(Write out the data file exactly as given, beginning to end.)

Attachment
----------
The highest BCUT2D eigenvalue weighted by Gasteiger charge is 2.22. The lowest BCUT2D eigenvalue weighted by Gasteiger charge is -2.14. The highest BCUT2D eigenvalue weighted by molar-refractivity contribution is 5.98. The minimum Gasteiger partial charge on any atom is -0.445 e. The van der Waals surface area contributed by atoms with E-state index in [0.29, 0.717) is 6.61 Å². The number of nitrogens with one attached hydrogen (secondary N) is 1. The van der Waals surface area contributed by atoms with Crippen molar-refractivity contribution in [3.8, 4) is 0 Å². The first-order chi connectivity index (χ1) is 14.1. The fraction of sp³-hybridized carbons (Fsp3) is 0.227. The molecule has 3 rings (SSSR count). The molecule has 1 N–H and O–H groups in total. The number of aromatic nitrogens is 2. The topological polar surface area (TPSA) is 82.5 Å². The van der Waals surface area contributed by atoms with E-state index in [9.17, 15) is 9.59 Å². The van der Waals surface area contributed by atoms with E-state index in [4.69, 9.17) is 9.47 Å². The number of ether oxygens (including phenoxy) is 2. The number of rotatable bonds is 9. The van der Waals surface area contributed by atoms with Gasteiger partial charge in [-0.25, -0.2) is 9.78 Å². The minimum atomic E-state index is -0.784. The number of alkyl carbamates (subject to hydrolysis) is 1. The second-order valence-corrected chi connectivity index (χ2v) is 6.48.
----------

The highest BCUT2D eigenvalue weighted by Gasteiger charge is 2.22. The lowest BCUT2D eigenvalue weighted by Gasteiger charge is -2.14. The highest BCUT2D eigenvalue weighted by molar-refractivity contribution is 5.98. The minimum Gasteiger partial charge on any atom is -0.445 e. The van der Waals surface area contributed by atoms with E-state index in [0.29, 0.717) is 6.61 Å². The number of nitrogens with one attached hydrogen (secondary N) is 1. The van der Waals surface area contributed by atoms with Crippen molar-refractivity contribution in [3.8, 4) is 0 Å². The first-order chi connectivity index (χ1) is 14.1. The fraction of sp³-hybridized carbons (Fsp3) is 0.227. The molecule has 3 rings (SSSR count). The molecule has 1 N–H and O–H groups in total. The number of aromatic nitrogens is 2. The topological polar surface area (TPSA) is 82.5 Å². The van der Waals surface area contributed by atoms with E-state index in [9.17, 15) is 9.59 Å². The van der Waals surface area contributed by atoms with E-state index in [4.69, 9.17) is 9.47 Å². The number of ether oxygens (including phenoxy) is 2. The number of rotatable bonds is 9. The van der Waals surface area contributed by atoms with Gasteiger partial charge in [-0.25, -0.2) is 9.78 Å². The minimum atomic E-state index is -0.784. The number of alkyl carbamates (subject to hydrolysis) is 1. The second-order valence-corrected chi connectivity index (χ2v) is 6.48.